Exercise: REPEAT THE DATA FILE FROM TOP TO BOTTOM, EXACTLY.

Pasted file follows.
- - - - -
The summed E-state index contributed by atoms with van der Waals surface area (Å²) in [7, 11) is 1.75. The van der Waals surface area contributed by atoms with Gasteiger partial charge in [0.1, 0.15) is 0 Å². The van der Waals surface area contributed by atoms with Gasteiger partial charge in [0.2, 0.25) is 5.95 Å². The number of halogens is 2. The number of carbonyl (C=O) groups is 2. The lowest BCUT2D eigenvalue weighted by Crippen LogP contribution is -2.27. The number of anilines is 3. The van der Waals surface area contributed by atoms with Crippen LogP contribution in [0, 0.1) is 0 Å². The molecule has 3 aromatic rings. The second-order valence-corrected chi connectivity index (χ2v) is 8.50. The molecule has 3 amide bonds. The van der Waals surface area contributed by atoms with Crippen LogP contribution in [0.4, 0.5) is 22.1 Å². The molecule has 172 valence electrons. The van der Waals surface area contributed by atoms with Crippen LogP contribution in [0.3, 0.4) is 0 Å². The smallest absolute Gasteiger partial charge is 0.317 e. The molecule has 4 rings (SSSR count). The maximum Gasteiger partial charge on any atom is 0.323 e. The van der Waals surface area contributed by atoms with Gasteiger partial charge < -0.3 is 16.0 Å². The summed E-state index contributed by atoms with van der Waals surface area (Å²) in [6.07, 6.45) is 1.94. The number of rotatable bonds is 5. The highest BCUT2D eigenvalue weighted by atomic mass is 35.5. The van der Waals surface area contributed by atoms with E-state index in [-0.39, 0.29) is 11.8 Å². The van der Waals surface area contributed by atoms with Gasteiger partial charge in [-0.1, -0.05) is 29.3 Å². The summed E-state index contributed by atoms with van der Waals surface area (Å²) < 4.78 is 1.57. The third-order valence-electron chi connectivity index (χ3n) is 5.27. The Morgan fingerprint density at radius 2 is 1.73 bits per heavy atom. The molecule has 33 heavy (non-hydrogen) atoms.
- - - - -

The summed E-state index contributed by atoms with van der Waals surface area (Å²) in [7, 11) is 1.75. The van der Waals surface area contributed by atoms with Gasteiger partial charge in [0.1, 0.15) is 0 Å². The van der Waals surface area contributed by atoms with Gasteiger partial charge in [0.2, 0.25) is 5.95 Å². The number of halogens is 2. The number of carbonyl (C=O) groups is 2. The lowest BCUT2D eigenvalue weighted by Crippen LogP contribution is -2.27. The number of anilines is 3. The van der Waals surface area contributed by atoms with Crippen LogP contribution in [0, 0.1) is 0 Å². The molecule has 3 aromatic rings. The second-order valence-corrected chi connectivity index (χ2v) is 8.50. The molecule has 3 amide bonds. The van der Waals surface area contributed by atoms with Crippen LogP contribution in [0.4, 0.5) is 22.1 Å². The molecule has 172 valence electrons. The van der Waals surface area contributed by atoms with Crippen LogP contribution in [0.3, 0.4) is 0 Å². The smallest absolute Gasteiger partial charge is 0.317 e. The molecule has 4 rings (SSSR count). The maximum Gasteiger partial charge on any atom is 0.323 e. The van der Waals surface area contributed by atoms with Gasteiger partial charge < -0.3 is 16.0 Å². The summed E-state index contributed by atoms with van der Waals surface area (Å²) in [6.07, 6.45) is 1.94. The number of rotatable bonds is 5. The highest BCUT2D eigenvalue weighted by atomic mass is 35.5. The van der Waals surface area contributed by atoms with E-state index in [-0.39, 0.29) is 11.8 Å². The van der Waals surface area contributed by atoms with Gasteiger partial charge in [-0.1, -0.05) is 29.3 Å². The summed E-state index contributed by atoms with van der Waals surface area (Å²) < 4.78 is 1.57. The third-order valence-electron chi connectivity index (χ3n) is 5.27. The Morgan fingerprint density at radius 2 is 1.73 bits per heavy atom. The molecule has 33 heavy (non-hydrogen) atoms.